The wounding of the feminine has been in place since time immemorial. The Holy Bible is a good example of feminine wounding in the stories about Lilith and how demonised she became. In archaeological digs, curious looking bowls were found dating back to 600 A.D. which depicted Lilith heavily bound in chains, binding her as a demon.
Lilith was borne from the moons’ diminishment and is about rage against submission and the Madonna/whore split and how it has been perpetuated in a patriarchal society, worshipped on the one hand, demonised on the other. Liliths’ story was distorted over time and she became something evil, angry, destructive, and frightening to both sexes.
Lilith represents the personal and collective feminine shadow. Lilith is true to herself but has been in exile since the age of Taurus, the peak of the Goddess culture, because she was at odds with the patriarchal energy. Lilith is concerned with justice and truth, not the ego, which wants to be happy. She is a transpersonal energy and pushes us into difficult situations. Lilith remembers the Goddess energy when the male was the Consort and often the sacrifice. The Lilith archetype will break taboos, pushing the boundaries, breaking down barriers and creating anarchy. Lilith has more potential for creativity as she is connected to the Great Goddess.
The Black Moon Lilith encompasses a lot of the energy of the black moon and therefore the unconscious forces. It is often in the second part of life that her energies become apparent, often during the crone or wise woman time. Lilith challenges us to face ourselves and own up to our anger.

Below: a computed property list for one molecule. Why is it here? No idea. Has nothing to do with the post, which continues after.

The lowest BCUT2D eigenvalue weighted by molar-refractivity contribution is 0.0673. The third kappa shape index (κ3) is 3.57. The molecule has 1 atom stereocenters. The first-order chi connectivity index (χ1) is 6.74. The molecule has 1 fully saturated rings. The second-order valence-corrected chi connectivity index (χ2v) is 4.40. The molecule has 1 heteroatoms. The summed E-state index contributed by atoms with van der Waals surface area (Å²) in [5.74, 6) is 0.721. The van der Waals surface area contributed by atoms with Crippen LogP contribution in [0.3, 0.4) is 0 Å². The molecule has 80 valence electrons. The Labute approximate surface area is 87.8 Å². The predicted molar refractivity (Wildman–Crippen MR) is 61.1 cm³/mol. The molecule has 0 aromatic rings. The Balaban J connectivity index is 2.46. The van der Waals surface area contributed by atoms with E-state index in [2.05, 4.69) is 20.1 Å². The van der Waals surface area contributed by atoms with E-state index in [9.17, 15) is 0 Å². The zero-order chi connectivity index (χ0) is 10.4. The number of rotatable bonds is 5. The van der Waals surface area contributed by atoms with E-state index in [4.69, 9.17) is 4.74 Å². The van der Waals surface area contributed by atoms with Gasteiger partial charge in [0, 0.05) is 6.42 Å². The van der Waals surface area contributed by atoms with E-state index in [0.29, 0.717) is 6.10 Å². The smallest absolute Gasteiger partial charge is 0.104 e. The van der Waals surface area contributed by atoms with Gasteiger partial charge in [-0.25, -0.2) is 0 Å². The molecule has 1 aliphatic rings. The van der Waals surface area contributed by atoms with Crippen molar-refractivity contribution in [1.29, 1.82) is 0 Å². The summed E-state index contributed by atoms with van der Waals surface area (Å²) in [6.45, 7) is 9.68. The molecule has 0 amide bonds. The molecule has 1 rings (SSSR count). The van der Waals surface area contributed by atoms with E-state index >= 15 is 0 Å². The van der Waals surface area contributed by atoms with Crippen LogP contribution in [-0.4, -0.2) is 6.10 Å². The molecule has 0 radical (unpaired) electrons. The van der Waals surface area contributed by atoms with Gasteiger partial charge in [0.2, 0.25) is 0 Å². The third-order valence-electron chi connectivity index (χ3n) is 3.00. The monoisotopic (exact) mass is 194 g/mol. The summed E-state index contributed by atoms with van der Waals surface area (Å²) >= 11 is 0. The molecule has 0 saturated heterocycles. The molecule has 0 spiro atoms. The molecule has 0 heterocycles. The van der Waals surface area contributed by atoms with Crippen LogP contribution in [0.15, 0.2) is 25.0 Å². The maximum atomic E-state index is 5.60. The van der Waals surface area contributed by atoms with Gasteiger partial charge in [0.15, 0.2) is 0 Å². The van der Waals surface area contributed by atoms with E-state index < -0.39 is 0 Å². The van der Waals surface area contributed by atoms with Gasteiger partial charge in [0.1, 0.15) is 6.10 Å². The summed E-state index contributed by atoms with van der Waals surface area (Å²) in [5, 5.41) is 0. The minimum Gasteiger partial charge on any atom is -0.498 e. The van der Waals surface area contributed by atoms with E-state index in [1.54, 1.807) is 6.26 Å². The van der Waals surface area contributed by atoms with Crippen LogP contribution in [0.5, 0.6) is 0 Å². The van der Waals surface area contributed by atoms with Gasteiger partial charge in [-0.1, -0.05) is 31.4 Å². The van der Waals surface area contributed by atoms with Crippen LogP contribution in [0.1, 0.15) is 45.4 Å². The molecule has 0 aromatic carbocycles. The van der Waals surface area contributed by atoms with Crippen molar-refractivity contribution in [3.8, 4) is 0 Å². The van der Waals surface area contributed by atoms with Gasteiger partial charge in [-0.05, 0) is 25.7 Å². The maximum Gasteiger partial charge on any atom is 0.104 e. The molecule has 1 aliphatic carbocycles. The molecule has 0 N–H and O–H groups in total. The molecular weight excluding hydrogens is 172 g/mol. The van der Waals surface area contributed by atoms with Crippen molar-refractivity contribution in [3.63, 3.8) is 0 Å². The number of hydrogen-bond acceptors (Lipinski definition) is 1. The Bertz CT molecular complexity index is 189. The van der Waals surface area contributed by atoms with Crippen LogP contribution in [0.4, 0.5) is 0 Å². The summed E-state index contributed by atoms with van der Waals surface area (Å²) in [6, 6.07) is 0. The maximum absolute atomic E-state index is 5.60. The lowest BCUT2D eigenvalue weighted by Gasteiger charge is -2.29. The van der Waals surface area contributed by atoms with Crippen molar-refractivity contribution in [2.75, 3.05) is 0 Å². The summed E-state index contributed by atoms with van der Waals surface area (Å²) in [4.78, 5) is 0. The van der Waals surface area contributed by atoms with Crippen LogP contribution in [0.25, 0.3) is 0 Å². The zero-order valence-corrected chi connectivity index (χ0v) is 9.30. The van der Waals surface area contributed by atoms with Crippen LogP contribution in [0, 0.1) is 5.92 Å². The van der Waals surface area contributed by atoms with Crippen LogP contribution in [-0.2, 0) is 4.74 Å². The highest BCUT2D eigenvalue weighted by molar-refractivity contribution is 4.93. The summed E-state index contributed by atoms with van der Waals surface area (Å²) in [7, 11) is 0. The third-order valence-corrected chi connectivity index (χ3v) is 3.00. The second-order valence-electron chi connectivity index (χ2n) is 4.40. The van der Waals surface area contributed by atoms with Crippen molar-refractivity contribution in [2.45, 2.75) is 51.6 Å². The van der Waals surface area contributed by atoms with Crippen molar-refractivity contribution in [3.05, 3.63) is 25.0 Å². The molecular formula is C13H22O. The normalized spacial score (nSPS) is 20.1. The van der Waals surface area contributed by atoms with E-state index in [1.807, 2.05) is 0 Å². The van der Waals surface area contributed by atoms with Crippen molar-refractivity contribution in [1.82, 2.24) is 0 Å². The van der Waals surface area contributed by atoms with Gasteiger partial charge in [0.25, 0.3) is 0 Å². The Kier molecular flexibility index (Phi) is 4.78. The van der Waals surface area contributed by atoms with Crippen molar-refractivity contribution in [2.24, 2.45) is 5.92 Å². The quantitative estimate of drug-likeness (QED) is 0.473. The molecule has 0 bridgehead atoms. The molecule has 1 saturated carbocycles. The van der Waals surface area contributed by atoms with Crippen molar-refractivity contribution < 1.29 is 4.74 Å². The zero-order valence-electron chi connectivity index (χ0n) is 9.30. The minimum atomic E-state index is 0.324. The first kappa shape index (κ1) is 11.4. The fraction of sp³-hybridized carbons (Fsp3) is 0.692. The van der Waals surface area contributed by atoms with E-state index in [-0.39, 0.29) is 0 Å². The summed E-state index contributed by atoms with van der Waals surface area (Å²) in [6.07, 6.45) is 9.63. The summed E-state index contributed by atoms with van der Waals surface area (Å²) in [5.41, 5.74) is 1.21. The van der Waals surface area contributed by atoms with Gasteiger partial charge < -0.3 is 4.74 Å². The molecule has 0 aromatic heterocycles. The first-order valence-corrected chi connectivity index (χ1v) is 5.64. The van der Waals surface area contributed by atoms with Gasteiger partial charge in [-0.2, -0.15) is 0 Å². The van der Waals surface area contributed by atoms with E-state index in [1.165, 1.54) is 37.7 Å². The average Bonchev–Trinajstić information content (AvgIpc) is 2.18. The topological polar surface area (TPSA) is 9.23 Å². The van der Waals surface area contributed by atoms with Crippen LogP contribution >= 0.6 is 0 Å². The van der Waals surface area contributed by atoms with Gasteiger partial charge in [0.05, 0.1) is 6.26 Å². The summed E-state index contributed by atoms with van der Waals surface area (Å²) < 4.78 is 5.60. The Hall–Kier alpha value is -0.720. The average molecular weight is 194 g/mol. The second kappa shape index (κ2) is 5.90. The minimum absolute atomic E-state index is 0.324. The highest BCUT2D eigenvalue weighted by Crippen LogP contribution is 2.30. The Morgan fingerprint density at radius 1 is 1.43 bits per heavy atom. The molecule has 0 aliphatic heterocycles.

There is a fascination with her as we seem to not be able to live with Lilith, nor can we live without her. Lilith rebels against subservience, as she wanted equality but not control. There is a theme of banishment and exile, and internal marginalisation. We are challenged to bring our power back out of exile and if we do not, the energy becomes destructive.
Part of the truth of Lilith is to be true to that energy, embracing it and finding a way to express it without alienation. Lilith also compels us to experience periodic time out or exile and spend time away from others, to renew the self, going to the metaphorical menstrual hut. Pure Lilith energy is instinctual and demands acknowledgement, if not, there is often a heavy sacrifice. To allow and honour death, pain and grief is to make that tribute. Our society sanitises grief and pain, not allowing it its full consideration. We may need to go back to our childhood and look at feelings of persecution, disempowerment and work out a way to re-empower ourselves without the necessity of bullying and ‘power-over’ tactics.